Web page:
eISSN: 1732-2707
ISSN: 1730-1270
HIV & AIDS Review. International Journal of HIV-Related Problems
Current issue Archive Manuscripts accepted About the journal Editorial board Abstracting and indexing Subscription Contact Instructions for authors Ethical standards and procedures
3/2020
vol. 19
 
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abstract:
Review paper

Fetus exposure to HIV infection by mother during pregnancy – legal aspects

Marta Rorat
1, 2
,
Tomasz Jurek
1

1.
Department of Forensic Medicine, Wroclaw Medical University, Wroclaw, Poland
2.
Department of Medical Law, Wroclaw Medical University, Wroclaw, Poland
HIV AIDS Rev 2020; 19, 3: 147-152
Online publish date: 2020/10/02
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From the medical and legal points of view, mother to child way of pathogens’ transmission is specific. In case of human immunodeficiency virus (HIV), the highest risk of infection occurs during labor; hence, implementation of pharmacological prophylaxis for the mother and child is of high importance. Criminal law protection of a pregnant woman is of special nature, as it concerns two dependent entities, yet unequal before the law: the mother and the child. Legislators clearly give priority to the mother's life and health over the life and health of nasciturus. The beginning of labor or the moment when objective indications for early delivery occur, are considered to be the beginning of legal protection of life and health of a child, provided that the fetus has reached fetal viability. Only then, it is entitled to full legal protection. A HIV-infected woman who refuses therapy and, therefore, puts her child at risk of becoming infected, may be liable to prosecution. Liability under Article 161 § 1 of the Penal Code arises only when the child acquires the rights of a born person (human rights). Should the infection be transmitted in the perinatal period or after the birth, a mother may be held liable for moderate or even serious damage to the child's health. A physician is required by law to provide his patient with detailed information regarding the ways of HIV transmission, the options to protect the child against infection, and the risks associated with refusal to undergo therapy.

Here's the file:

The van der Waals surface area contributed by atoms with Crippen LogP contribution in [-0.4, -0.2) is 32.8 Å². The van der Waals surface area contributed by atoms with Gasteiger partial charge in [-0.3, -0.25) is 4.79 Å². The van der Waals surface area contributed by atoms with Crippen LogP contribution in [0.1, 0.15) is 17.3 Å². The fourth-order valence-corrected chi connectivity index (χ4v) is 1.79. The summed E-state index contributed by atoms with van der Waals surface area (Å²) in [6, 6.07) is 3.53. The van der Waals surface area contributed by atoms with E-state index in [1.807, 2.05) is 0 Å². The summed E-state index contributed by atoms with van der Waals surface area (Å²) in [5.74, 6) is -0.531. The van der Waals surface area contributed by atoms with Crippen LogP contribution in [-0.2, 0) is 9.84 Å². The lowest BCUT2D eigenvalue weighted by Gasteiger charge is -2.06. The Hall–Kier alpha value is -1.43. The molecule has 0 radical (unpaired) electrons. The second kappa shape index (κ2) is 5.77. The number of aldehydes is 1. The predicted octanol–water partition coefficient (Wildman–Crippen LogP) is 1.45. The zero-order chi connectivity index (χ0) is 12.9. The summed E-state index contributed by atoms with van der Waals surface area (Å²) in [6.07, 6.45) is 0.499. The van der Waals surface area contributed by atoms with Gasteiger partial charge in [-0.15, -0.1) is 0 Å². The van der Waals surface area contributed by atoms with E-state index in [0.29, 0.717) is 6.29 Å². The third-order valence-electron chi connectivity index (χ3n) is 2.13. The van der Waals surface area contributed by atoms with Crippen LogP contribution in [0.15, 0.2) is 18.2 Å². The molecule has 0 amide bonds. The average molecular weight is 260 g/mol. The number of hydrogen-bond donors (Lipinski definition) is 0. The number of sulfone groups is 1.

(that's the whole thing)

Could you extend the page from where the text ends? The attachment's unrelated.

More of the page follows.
keywords:

AIDS, liability, crime, maternity

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